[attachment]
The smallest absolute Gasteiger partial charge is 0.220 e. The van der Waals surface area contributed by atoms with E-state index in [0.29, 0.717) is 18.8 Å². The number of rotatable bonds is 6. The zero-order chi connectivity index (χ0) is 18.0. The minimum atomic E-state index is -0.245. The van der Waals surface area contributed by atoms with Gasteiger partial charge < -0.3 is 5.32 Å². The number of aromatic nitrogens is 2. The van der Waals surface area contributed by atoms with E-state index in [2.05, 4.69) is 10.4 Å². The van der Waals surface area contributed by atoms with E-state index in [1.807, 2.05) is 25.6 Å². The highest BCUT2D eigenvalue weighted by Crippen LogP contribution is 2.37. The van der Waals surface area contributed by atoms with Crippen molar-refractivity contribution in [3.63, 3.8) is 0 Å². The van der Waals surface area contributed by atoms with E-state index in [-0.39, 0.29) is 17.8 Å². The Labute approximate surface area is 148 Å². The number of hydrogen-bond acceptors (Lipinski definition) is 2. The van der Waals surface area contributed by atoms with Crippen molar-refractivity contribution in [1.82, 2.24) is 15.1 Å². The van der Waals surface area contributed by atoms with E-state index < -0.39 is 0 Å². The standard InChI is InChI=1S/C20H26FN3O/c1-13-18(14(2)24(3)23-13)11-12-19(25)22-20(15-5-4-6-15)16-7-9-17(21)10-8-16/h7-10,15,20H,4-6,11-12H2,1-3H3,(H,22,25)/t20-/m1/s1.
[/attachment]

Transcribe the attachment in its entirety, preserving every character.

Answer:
The smallest absolute Gasteiger partial charge is 0.220 e. The van der Waals surface area contributed by atoms with E-state index in [0.29, 0.717) is 18.8 Å². The number of rotatable bonds is 6. The zero-order chi connectivity index (χ0) is 18.0. The minimum atomic E-state index is -0.245. The van der Waals surface area contributed by atoms with Gasteiger partial charge < -0.3 is 5.32 Å². The number of aromatic nitrogens is 2. The van der Waals surface area contributed by atoms with E-state index in [2.05, 4.69) is 10.4 Å². The van der Waals surface area contributed by atoms with E-state index in [1.807, 2.05) is 25.6 Å². The highest BCUT2D eigenvalue weighted by Crippen LogP contribution is 2.37. The van der Waals surface area contributed by atoms with Crippen molar-refractivity contribution in [3.63, 3.8) is 0 Å². The van der Waals surface area contributed by atoms with E-state index in [-0.39, 0.29) is 17.8 Å². The Labute approximate surface area is 148 Å². The number of hydrogen-bond acceptors (Lipinski definition) is 2. The van der Waals surface area contributed by atoms with Crippen molar-refractivity contribution in [1.82, 2.24) is 15.1 Å². The van der Waals surface area contributed by atoms with E-state index < -0.39 is 0 Å². The standard InChI is InChI=1S/C20H26FN3O/c1-13-18(14(2)24(3)23-13)11-12-19(25)22-20(15-5-4-6-15)16-7-9-17(21)10-8-16/h7-10,15,20H,4-6,11-12H2,1-3H3,(H,22,25)/t20-/m1/s1.